The UK technology sector has been handed an £18.5 million cash injection by the Government in an effort to drive up skills in artificial intelligence and data science and support more adults to upskill and retrain to boost their careers or to find new employment.
Up to 2,500 people will have the opportunity to retrain and become data science and AI experts following the creation of a £13.5 million investment fund to pay for new degree and masters conversion courses and scholarships at UK academic institutions over the next three years.
In addition, £5 million is being invested to encourage tech companies to develop cutting-edge solutions, using AI and automation, to improve the quality of online learning for adults.
The Adult Learning Technology Innovation Fund, which will be launched in partnership with innovation foundation Nesta, will provide funding and expertise to incentivise firms to harness new technologies to develop bespoke, flexible, inclusive, and engaging online training opportunities to support more people into skilled employment.
According to the Government, tech companies already employ more than 2.1 million people and contribute £184 billion to the economy every year. It claims that inward investment to the UK AI sector stood at £1bn for 2018, which is more than Germany, France, Netherlands, Sweden and Switzerland combined.
Speaking ahead of his speech at the CogX, the festival of AI and emerging technology, digital secretary Jeremy Wright said: "The UK has a long-standing reputation for innovation, world-leading academic institutions and a business-friendly environment and everyone, regardless of their background, should have the opportunity to build a successful career in our world-leading tech sector."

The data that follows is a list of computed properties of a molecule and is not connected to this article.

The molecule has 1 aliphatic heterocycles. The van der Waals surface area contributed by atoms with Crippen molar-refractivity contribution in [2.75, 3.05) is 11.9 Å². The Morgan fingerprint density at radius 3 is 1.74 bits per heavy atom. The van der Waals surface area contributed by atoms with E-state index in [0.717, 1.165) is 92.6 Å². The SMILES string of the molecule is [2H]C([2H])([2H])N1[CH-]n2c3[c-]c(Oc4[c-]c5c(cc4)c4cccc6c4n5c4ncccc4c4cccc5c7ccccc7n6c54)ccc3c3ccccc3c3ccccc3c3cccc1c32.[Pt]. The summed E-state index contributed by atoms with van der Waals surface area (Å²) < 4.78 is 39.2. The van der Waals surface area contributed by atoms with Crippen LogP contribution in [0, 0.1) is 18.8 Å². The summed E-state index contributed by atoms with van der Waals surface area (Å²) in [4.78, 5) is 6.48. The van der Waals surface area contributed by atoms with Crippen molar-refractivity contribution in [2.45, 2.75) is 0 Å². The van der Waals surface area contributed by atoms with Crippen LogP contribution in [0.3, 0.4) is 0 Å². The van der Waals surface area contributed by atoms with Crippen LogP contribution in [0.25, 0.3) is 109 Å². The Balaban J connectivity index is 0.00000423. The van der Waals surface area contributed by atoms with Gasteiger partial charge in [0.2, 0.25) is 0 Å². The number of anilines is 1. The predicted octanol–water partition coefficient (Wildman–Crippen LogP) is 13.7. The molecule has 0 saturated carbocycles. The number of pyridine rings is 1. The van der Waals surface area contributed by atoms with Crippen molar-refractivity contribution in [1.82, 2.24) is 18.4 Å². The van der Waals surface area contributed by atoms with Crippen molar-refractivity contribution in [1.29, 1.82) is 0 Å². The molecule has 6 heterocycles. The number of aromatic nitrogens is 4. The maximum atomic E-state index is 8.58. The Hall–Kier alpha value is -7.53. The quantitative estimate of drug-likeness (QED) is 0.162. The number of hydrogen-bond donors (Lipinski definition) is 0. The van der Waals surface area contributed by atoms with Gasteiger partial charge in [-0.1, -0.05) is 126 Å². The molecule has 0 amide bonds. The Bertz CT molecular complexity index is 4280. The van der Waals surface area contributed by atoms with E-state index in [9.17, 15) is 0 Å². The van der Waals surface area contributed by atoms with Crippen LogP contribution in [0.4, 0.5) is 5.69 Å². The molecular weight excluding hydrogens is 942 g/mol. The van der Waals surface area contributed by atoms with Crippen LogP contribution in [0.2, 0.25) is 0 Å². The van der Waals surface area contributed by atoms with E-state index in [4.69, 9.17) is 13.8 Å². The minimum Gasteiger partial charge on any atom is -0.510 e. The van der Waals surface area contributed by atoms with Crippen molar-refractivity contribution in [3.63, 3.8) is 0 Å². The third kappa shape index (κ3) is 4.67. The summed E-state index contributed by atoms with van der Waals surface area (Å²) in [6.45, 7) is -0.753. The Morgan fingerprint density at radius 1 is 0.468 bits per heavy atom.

Potential applicants to the AI and data conversion courses will hold a degree in other disciplines and scholarships will be made available to support applications from diverse backgrounds. This could include people returning to work after a career break and looking to retrain in a new profession, under-represented groups in the AI and digital workforce, including women and people from minority ethnic backgrounds, or lower socio-economic backgrounds.
Tech Nation statistics published in 2018 revealed that fewer than one in five (19%) of the UK tech workforce are women.
The Government hopes that creating a more diverse future workforce will help with the design of new technology, including the fair and accurate development of algorithms, and tackle social challenges - from protecting the environment, to transforming the way consumers live and work, and saving lives through diagnosing diseases earlier.